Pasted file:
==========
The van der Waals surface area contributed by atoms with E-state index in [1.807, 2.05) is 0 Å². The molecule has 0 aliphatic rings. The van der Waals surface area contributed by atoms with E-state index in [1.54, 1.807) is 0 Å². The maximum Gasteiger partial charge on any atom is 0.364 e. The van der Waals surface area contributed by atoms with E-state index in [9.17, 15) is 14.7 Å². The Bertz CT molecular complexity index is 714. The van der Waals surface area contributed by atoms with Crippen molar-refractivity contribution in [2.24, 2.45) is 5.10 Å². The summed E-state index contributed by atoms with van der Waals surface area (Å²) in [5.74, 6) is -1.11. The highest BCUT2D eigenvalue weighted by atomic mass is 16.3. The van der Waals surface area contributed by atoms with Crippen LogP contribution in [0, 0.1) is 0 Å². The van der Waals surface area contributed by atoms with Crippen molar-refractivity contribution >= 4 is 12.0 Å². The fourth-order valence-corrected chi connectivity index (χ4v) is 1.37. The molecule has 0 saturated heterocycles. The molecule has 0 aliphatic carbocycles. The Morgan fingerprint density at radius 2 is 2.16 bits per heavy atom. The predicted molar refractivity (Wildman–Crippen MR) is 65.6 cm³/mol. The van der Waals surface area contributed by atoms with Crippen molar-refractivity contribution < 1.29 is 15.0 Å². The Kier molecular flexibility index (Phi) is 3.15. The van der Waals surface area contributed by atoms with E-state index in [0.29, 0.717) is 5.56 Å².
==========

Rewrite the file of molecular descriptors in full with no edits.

The van der Waals surface area contributed by atoms with E-state index in [1.807, 2.05) is 0 Å². The molecule has 0 aliphatic rings. The van der Waals surface area contributed by atoms with E-state index in [1.54, 1.807) is 0 Å². The maximum Gasteiger partial charge on any atom is 0.364 e. The van der Waals surface area contributed by atoms with E-state index in [9.17, 15) is 14.7 Å². The Bertz CT molecular complexity index is 714. The van der Waals surface area contributed by atoms with Crippen molar-refractivity contribution in [2.24, 2.45) is 5.10 Å². The summed E-state index contributed by atoms with van der Waals surface area (Å²) in [5.74, 6) is -1.11. The highest BCUT2D eigenvalue weighted by atomic mass is 16.3. The van der Waals surface area contributed by atoms with Crippen LogP contribution in [0, 0.1) is 0 Å². The van der Waals surface area contributed by atoms with Crippen molar-refractivity contribution >= 4 is 12.0 Å². The fourth-order valence-corrected chi connectivity index (χ4v) is 1.37. The molecule has 0 saturated heterocycles. The molecule has 0 aliphatic carbocycles. The Morgan fingerprint density at radius 2 is 2.16 bits per heavy atom. The predicted molar refractivity (Wildman–Crippen MR) is 65.6 cm³/mol. The van der Waals surface area contributed by atoms with Crippen molar-refractivity contribution < 1.29 is 15.0 Å². The Kier molecular flexibility index (Phi) is 3.15. The van der Waals surface area contributed by atoms with E-state index in [0.29, 0.717) is 5.56 Å².